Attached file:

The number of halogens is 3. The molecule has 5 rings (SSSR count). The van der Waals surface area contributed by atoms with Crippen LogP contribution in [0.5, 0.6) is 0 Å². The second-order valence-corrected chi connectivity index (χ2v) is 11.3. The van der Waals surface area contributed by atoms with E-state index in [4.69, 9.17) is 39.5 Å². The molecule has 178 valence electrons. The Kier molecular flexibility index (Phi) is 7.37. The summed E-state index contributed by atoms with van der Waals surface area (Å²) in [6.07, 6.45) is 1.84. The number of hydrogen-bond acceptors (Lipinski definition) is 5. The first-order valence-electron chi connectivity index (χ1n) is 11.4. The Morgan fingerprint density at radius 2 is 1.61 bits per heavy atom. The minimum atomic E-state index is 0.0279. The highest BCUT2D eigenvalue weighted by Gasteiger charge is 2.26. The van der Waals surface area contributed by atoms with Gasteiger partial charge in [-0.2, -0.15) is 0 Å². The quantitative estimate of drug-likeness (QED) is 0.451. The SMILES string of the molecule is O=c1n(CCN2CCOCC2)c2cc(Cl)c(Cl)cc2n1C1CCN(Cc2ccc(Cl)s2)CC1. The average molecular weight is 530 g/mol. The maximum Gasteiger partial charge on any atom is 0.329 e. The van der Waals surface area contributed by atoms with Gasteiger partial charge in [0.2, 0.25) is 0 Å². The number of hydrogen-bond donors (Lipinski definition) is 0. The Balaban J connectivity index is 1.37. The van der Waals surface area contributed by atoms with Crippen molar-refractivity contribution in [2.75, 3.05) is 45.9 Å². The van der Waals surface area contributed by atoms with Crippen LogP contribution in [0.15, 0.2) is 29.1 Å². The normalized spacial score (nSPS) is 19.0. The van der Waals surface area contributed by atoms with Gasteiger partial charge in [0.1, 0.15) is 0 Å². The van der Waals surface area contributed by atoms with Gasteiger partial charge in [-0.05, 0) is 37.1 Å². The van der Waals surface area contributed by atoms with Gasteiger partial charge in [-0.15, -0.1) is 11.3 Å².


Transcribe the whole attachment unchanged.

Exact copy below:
The number of halogens is 3. The molecule has 5 rings (SSSR count). The van der Waals surface area contributed by atoms with Crippen LogP contribution in [0.5, 0.6) is 0 Å². The second-order valence-corrected chi connectivity index (χ2v) is 11.3. The van der Waals surface area contributed by atoms with E-state index in [4.69, 9.17) is 39.5 Å². The molecule has 178 valence electrons. The Kier molecular flexibility index (Phi) is 7.37. The summed E-state index contributed by atoms with van der Waals surface area (Å²) in [6.07, 6.45) is 1.84. The number of hydrogen-bond acceptors (Lipinski definition) is 5. The first-order valence-electron chi connectivity index (χ1n) is 11.4. The Morgan fingerprint density at radius 2 is 1.61 bits per heavy atom. The minimum atomic E-state index is 0.0279. The highest BCUT2D eigenvalue weighted by Gasteiger charge is 2.26. The van der Waals surface area contributed by atoms with Gasteiger partial charge in [-0.2, -0.15) is 0 Å². The quantitative estimate of drug-likeness (QED) is 0.451. The SMILES string of the molecule is O=c1n(CCN2CCOCC2)c2cc(Cl)c(Cl)cc2n1C1CCN(Cc2ccc(Cl)s2)CC1. The average molecular weight is 530 g/mol. The maximum Gasteiger partial charge on any atom is 0.329 e. The van der Waals surface area contributed by atoms with Gasteiger partial charge in [0.2, 0.25) is 0 Å². The number of hydrogen-bond donors (Lipinski definition) is 0. The Balaban J connectivity index is 1.37. The van der Waals surface area contributed by atoms with Crippen molar-refractivity contribution in [2.75, 3.05) is 45.9 Å². The van der Waals surface area contributed by atoms with Crippen LogP contribution in [0.15, 0.2) is 29.1 Å². The normalized spacial score (nSPS) is 19.0. The van der Waals surface area contributed by atoms with Gasteiger partial charge in [0.1, 0.15) is 0 Å². The van der Waals surface area contributed by atoms with Gasteiger partial charge in [-0.05, 0) is 37.1 Å². The van der Waals surface area contributed by atoms with Gasteiger partial charge in [-0.15, -0.1) is 11.3 Å².